Panesar eager to set the record straight
While England's cricketers used their day off to hare around Cape Town on roaring Harley Davidsons, England's forgotten spinner Monty Panesar has been trying to make amends with his former employers Northants, after ruffling a few feathers with comments he made last weekend.
Monty is in Johannesburg where he's playing for the South Africa domestic side Highveld Lions, with a view to getting his career back on track. A bid to win back his England place is also behind his recent move from Northamptonshire to Sussex.
Panesar told reporters last week: "I felt Northants were no longer working with me to become an England player. I loved playing for Northants. I regarded it as my home club but I had to go to where I was most wanted."
He now insists he was misunderstood, that he had no intention of criticising the club and is adamant his relationship with Northants has not soured since signing a three-year deal with Sussex. In a flurry of introspection he also told me he believed it was his fault - if he was still performing for England, none of this would have happened.
Monty pictured with Highveld Lions assistant coach Lawrence Mahatlane during a match in Potchefstroom
When we spoke on the phone, an animated Monty was anxious to smooth over a few things and stress how much his home club means to him.
"The pitch changed at Wantage Road and didn't suit my style. It used to be a turning track but it's become more seamer-orientated. The way the pitch has changed meant it was going to be better for my cricket to move somewhere else."
"It was portrayed that Northants didn't help me with my England career, but they did. I think for whatever reason things have been written to create a difference between me and Northants. It's my home club. Northants have done an awful lot for me and have always been really supportive."
Northants coach David Capel has a great deal of affection for Panesar, having worked closely with him through the ranks over the last 10 years, and was surprised by Monty's initial quotes, thinking it was out of character, and that some things were inaccurate.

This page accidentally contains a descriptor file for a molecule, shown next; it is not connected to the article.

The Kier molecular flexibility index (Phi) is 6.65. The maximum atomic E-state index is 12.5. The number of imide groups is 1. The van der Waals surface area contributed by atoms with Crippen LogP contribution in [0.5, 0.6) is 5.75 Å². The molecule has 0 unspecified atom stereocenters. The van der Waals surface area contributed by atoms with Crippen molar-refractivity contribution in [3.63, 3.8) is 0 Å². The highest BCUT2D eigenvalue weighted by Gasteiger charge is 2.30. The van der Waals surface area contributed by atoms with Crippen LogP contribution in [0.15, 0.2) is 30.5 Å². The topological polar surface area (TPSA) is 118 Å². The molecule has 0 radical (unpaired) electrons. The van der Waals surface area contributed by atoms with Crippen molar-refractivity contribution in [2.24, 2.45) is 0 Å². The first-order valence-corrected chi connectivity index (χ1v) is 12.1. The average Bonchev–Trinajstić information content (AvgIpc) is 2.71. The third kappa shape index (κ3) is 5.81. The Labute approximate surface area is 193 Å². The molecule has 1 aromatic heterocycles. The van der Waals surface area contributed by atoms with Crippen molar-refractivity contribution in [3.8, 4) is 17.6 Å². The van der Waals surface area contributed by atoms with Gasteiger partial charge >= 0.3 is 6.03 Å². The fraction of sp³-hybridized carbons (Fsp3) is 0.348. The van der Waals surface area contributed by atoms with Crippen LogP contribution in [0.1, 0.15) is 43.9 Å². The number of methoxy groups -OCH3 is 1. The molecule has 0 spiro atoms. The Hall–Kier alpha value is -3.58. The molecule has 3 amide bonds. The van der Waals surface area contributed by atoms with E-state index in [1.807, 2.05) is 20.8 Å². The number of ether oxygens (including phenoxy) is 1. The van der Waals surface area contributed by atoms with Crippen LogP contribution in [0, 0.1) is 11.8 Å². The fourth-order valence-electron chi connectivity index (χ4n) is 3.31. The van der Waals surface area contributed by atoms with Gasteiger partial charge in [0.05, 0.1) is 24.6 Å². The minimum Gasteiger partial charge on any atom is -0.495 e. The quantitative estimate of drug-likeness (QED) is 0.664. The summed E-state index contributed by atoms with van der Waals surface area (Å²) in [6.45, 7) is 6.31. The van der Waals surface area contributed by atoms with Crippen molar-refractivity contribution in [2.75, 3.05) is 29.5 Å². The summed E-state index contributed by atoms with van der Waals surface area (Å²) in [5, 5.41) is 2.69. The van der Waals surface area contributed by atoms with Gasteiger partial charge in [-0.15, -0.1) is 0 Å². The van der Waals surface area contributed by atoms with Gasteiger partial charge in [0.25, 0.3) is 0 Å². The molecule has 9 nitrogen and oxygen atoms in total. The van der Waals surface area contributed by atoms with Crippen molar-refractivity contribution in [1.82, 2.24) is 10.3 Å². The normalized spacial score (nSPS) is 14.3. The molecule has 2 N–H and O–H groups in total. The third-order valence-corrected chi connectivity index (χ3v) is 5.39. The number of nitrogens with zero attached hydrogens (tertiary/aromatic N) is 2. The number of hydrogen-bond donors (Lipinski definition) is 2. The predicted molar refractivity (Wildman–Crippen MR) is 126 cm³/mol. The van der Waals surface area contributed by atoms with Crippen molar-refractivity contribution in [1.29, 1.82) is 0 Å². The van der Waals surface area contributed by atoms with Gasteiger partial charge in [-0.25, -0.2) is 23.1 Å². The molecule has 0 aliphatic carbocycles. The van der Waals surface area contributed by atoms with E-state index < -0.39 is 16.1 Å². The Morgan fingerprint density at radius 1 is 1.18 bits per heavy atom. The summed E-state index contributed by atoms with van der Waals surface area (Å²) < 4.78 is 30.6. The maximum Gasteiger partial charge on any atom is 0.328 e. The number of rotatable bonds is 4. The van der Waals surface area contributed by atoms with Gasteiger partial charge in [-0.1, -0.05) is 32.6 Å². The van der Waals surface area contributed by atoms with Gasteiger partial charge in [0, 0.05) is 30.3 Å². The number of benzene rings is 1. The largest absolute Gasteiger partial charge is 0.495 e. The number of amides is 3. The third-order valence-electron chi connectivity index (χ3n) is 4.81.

Here's what Capel had to say:
"It was a little disappointing to read the comments initially, but I know now that Monty tried to contact me on Friday night to say he felt there might be some quotes coming out that he was worried about. Northants have never been anything other than supportive of Monty's England career and throughout all stages of his move to Sussex there's never been anything other than harmony between us.
"In fact all communication between Monty and the club and Monty and the management has been completely amicable. As far as we are concerned he is still part of the Northants family and he has many friends and admirers. Everyone at the club still supports him and wishes him well for the future."
It is widely understood that once Panesar lost his ECB central contract, it was going to be difficult for Northants to afford his wages. Panesar's deal with Sussex is thought to be worth in the region of £125,000, but he insists the move is about helping his game.
"I had another year on my contract but it was going to become more difficult to accommodate two spinners in me and Nicky Boje (another slow left-arm bowler) in all the Championship matches.
"He's captain so you couldn't really leave him out. Northants always accommodated me when I came back from England duty and then wasn't in the England squad. The media have made it sound like there was conflict but it was an amicable and mutual decision when I sat down with the club's management.
"If I was still performing I wouldn't have left Northants because I would still have been playing for England and these things wouldn't have come up. It's all down to me. I haven't performed for England. It's my fault."
Panesar will still face competition on the south coast though, where Sussex boast promising leg-spinner Will Beer, as well as off-spinner Ollie Rayner.
It's clear that Monty regrets causing a stir with Northants, who continued to play him last season, despite taking just 18 wickets in 13 Championship matches. He's even donated £10,000 to the club as a way of saying thank you.
With an eye to the future, he says he's now enjoying the responsibility of being an overseas player with the Highveld Lions, and (although it's hard to believe it) insists he wasn't thinking about England's tour when Graeme Swann got injured and off spinner James Tredwell was brought in ahead of Panesar as cover.
In a moment that sounds more Bishan Singh Bedi than Mudhsuden Singh Panesar, he says: "If I focus on the future I'm diluting the present. If I focus on the present and on what I'm doing here, the future will take care of itself."
His fervent hope is that the future will one day involve playing in an England shirt again.